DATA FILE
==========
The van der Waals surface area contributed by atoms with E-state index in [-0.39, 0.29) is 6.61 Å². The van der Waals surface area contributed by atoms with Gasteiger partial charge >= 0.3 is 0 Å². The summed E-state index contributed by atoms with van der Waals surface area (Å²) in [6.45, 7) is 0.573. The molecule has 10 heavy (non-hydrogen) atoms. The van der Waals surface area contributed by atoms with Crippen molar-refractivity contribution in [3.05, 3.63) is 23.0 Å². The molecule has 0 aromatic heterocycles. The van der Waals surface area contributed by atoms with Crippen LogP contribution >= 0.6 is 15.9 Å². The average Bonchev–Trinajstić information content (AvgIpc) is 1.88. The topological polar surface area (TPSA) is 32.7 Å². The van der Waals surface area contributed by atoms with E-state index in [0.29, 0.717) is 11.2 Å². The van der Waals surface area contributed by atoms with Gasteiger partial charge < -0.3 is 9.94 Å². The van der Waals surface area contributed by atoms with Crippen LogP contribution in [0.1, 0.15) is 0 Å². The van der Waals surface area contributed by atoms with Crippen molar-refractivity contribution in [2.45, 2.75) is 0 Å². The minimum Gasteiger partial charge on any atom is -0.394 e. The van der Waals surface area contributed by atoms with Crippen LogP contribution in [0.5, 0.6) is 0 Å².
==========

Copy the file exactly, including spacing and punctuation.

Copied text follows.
The van der Waals surface area contributed by atoms with E-state index in [-0.39, 0.29) is 6.61 Å². The van der Waals surface area contributed by atoms with Gasteiger partial charge >= 0.3 is 0 Å². The summed E-state index contributed by atoms with van der Waals surface area (Å²) in [6.45, 7) is 0.573. The molecule has 10 heavy (non-hydrogen) atoms. The van der Waals surface area contributed by atoms with Crippen molar-refractivity contribution in [3.05, 3.63) is 23.0 Å². The molecule has 0 aromatic heterocycles. The van der Waals surface area contributed by atoms with Crippen LogP contribution >= 0.6 is 15.9 Å². The average Bonchev–Trinajstić information content (AvgIpc) is 1.88. The topological polar surface area (TPSA) is 32.7 Å². The van der Waals surface area contributed by atoms with E-state index in [0.29, 0.717) is 11.2 Å². The van der Waals surface area contributed by atoms with Gasteiger partial charge < -0.3 is 9.94 Å². The van der Waals surface area contributed by atoms with Crippen LogP contribution in [0.1, 0.15) is 0 Å². The van der Waals surface area contributed by atoms with Crippen molar-refractivity contribution in [2.45, 2.75) is 0 Å². The minimum Gasteiger partial charge on any atom is -0.394 e. The van der Waals surface area contributed by atoms with Crippen LogP contribution in [0.5, 0.6) is 0 Å².